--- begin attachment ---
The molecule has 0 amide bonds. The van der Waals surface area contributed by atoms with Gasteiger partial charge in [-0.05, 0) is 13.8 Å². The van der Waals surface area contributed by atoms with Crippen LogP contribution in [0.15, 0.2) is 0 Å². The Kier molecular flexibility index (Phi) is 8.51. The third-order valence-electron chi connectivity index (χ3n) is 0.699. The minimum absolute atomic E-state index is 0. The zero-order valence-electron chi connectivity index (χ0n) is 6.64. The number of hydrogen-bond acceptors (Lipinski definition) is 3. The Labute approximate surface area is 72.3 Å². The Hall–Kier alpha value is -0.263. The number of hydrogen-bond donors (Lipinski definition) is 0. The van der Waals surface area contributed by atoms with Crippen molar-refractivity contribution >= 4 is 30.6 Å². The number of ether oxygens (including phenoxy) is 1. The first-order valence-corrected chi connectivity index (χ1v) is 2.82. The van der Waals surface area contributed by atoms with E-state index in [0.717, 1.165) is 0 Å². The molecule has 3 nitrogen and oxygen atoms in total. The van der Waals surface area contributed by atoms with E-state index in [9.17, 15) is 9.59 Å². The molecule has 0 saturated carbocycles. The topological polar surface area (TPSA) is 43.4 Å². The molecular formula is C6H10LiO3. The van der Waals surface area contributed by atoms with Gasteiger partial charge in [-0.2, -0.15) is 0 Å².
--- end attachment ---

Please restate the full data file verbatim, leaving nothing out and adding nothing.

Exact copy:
The molecule has 0 amide bonds. The van der Waals surface area contributed by atoms with Gasteiger partial charge in [-0.05, 0) is 13.8 Å². The van der Waals surface area contributed by atoms with Crippen LogP contribution in [0.15, 0.2) is 0 Å². The Kier molecular flexibility index (Phi) is 8.51. The third-order valence-electron chi connectivity index (χ3n) is 0.699. The minimum absolute atomic E-state index is 0. The zero-order valence-electron chi connectivity index (χ0n) is 6.64. The number of hydrogen-bond acceptors (Lipinski definition) is 3. The Labute approximate surface area is 72.3 Å². The Hall–Kier alpha value is -0.263. The number of hydrogen-bond donors (Lipinski definition) is 0. The van der Waals surface area contributed by atoms with Crippen molar-refractivity contribution >= 4 is 30.6 Å². The number of ether oxygens (including phenoxy) is 1. The first-order valence-corrected chi connectivity index (χ1v) is 2.82. The van der Waals surface area contributed by atoms with E-state index in [0.717, 1.165) is 0 Å². The molecule has 3 nitrogen and oxygen atoms in total. The van der Waals surface area contributed by atoms with E-state index in [9.17, 15) is 9.59 Å². The molecule has 0 saturated carbocycles. The topological polar surface area (TPSA) is 43.4 Å². The molecular formula is C6H10LiO3. The van der Waals surface area contributed by atoms with Gasteiger partial charge in [-0.2, -0.15) is 0 Å².